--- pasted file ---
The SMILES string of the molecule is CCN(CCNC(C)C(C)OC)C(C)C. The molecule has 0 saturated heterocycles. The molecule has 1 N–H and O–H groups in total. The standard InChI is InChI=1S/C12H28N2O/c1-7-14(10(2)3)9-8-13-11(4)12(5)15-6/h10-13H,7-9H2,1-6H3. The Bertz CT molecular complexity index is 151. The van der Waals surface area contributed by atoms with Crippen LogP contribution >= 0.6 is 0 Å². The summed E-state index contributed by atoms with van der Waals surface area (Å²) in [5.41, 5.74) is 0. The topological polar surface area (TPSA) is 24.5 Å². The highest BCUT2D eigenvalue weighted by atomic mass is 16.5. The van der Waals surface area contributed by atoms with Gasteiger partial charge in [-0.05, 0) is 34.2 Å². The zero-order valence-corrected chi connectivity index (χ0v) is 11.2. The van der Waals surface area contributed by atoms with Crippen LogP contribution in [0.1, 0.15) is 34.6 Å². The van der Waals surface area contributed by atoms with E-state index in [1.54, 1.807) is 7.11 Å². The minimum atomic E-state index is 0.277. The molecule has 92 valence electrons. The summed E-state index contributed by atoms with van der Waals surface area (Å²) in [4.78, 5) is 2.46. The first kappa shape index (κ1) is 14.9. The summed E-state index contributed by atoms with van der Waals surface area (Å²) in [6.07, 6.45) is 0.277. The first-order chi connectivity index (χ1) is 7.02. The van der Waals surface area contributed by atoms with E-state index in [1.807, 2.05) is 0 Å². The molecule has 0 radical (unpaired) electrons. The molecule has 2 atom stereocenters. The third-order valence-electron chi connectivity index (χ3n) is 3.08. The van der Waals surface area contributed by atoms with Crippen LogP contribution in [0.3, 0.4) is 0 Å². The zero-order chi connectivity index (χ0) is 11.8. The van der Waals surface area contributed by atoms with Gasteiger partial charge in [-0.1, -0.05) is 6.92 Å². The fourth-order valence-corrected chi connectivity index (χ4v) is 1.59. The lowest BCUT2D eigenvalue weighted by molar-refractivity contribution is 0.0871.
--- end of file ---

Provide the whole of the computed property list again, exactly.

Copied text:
The SMILES string of the molecule is CCN(CCNC(C)C(C)OC)C(C)C. The molecule has 0 saturated heterocycles. The molecule has 1 N–H and O–H groups in total. The standard InChI is InChI=1S/C12H28N2O/c1-7-14(10(2)3)9-8-13-11(4)12(5)15-6/h10-13H,7-9H2,1-6H3. The Bertz CT molecular complexity index is 151. The van der Waals surface area contributed by atoms with Crippen LogP contribution >= 0.6 is 0 Å². The summed E-state index contributed by atoms with van der Waals surface area (Å²) in [5.41, 5.74) is 0. The topological polar surface area (TPSA) is 24.5 Å². The highest BCUT2D eigenvalue weighted by atomic mass is 16.5. The van der Waals surface area contributed by atoms with Gasteiger partial charge in [-0.05, 0) is 34.2 Å². The zero-order valence-corrected chi connectivity index (χ0v) is 11.2. The van der Waals surface area contributed by atoms with Crippen LogP contribution in [0.1, 0.15) is 34.6 Å². The van der Waals surface area contributed by atoms with E-state index in [1.54, 1.807) is 7.11 Å². The minimum atomic E-state index is 0.277. The molecule has 92 valence electrons. The summed E-state index contributed by atoms with van der Waals surface area (Å²) in [4.78, 5) is 2.46. The first kappa shape index (κ1) is 14.9. The summed E-state index contributed by atoms with van der Waals surface area (Å²) in [6.07, 6.45) is 0.277. The first-order chi connectivity index (χ1) is 7.02. The van der Waals surface area contributed by atoms with E-state index in [1.807, 2.05) is 0 Å². The molecule has 0 radical (unpaired) electrons. The molecule has 2 atom stereocenters. The third-order valence-electron chi connectivity index (χ3n) is 3.08. The van der Waals surface area contributed by atoms with Crippen LogP contribution in [0.3, 0.4) is 0 Å². The zero-order chi connectivity index (χ0) is 11.8. The van der Waals surface area contributed by atoms with Gasteiger partial charge in [-0.1, -0.05) is 6.92 Å². The fourth-order valence-corrected chi connectivity index (χ4v) is 1.59. The lowest BCUT2D eigenvalue weighted by molar-refractivity contribution is 0.0871.